What should I know about oral diabetes drugs?

The important thing to know about oral diabetes drugs is that they can be used only by people with type 2 diabetes -- not type 1. Oral diabetes drugs are also not considered safe for use by pregnant women.

It's also important to recognize that oral diabetes drugs can't take the place of good lifestyle habits. You still need to eat a healthy diet and exercise regularly to control your blood sugar and stay healthy overall. Finally, oral diabetes drugs work best in people who are newly diagnosed with type 2 diabetes. If you already take significant amounts of insulin or have had diabetes for 10 years or longer, oral diabetes drugs may not be the right choice for you. Talk to your doctor about whether you are a good candidate for oral diabetes drugs.
When choosing an oral diabetes drug, several factors need to be considered. You should not take a sulfonylurea if you are pregnant or planning a pregnancy or you have significant heart, liver, or kidney disease. During severe infections, surgery, or hospitalizations, you may need to replace your oral diabetes medications with insulin injections, at least temporarily. You should probably avoid sulfonylurea drugs if you are allergic to sulfa drugs. You should not take metformin if you have kidney, heart, or liver disease.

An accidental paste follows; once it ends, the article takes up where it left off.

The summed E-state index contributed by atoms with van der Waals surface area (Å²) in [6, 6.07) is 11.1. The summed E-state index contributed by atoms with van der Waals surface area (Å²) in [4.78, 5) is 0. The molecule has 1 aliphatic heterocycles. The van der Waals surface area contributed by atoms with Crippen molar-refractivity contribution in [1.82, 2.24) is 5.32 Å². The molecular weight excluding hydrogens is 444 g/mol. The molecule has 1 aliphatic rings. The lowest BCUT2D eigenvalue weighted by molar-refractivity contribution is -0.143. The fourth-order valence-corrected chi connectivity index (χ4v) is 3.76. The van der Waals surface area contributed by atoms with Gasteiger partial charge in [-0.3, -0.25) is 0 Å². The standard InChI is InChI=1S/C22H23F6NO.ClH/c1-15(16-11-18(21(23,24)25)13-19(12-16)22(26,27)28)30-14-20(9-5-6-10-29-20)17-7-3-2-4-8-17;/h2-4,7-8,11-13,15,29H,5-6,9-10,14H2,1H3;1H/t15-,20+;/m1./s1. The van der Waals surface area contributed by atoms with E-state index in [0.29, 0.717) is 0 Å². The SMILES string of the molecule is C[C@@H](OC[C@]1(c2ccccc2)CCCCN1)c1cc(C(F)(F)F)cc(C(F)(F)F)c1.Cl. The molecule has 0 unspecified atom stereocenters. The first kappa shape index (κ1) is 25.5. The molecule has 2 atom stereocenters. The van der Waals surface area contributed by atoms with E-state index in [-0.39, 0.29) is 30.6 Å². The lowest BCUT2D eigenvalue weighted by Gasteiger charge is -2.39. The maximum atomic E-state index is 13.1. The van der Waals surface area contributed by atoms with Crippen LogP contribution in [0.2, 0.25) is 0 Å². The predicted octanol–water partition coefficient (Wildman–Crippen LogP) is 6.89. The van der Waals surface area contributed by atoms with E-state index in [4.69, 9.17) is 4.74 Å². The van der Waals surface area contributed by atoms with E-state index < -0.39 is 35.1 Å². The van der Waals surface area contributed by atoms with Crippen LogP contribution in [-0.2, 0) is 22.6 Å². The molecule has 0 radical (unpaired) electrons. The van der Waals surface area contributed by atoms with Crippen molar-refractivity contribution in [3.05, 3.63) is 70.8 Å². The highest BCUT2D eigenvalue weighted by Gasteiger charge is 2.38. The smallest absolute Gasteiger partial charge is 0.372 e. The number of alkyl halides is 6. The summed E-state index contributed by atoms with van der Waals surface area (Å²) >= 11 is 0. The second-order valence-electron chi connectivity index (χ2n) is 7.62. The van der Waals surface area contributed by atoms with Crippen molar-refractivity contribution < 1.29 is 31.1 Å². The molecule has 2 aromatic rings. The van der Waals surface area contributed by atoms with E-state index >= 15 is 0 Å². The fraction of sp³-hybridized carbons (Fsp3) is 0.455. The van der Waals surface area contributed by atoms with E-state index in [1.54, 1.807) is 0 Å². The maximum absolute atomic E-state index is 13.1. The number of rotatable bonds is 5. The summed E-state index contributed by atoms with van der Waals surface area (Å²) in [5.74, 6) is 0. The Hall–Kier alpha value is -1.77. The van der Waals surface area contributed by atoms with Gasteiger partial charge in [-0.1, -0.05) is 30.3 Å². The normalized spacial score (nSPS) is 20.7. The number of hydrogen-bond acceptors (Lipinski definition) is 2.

Continue Learning about Diabetes


Diabetes mellitus (MEL-ih-tus), often referred to as diabetes, is characterized by high blood glucose (sugar) levels that result from the body’s inability to produce enough insulin and/or effectively utilize the insulin. Diabetes ...

is a serious, life-long condition and the sixth leading cause of death in the United States. Diabetes is a disorder of metabolism (the body's way of digesting food and converting it into energy). There are three forms of diabetes. Type 1 diabetes is an autoimmune disease that accounts for five- to 10-percent of all diagnosed cases of diabetes. Type 2 diabetes may account for 90- to 95-percent of all diagnosed cases. The third type of diabetes occurs in pregnancy and is referred to as gestational diabetes. Left untreated, gestational diabetes can cause health issues for pregnant women and their babies. People with diabetes can take preventive steps to control this disease and decrease the risk of further complications.

Important: This content reflects information from various individuals and organizations and may offer alternative or opposing points of view. It should not be used for medical advice, diagnosis or treatment. As always, you should consult with your healthcare provider about your specific health needs.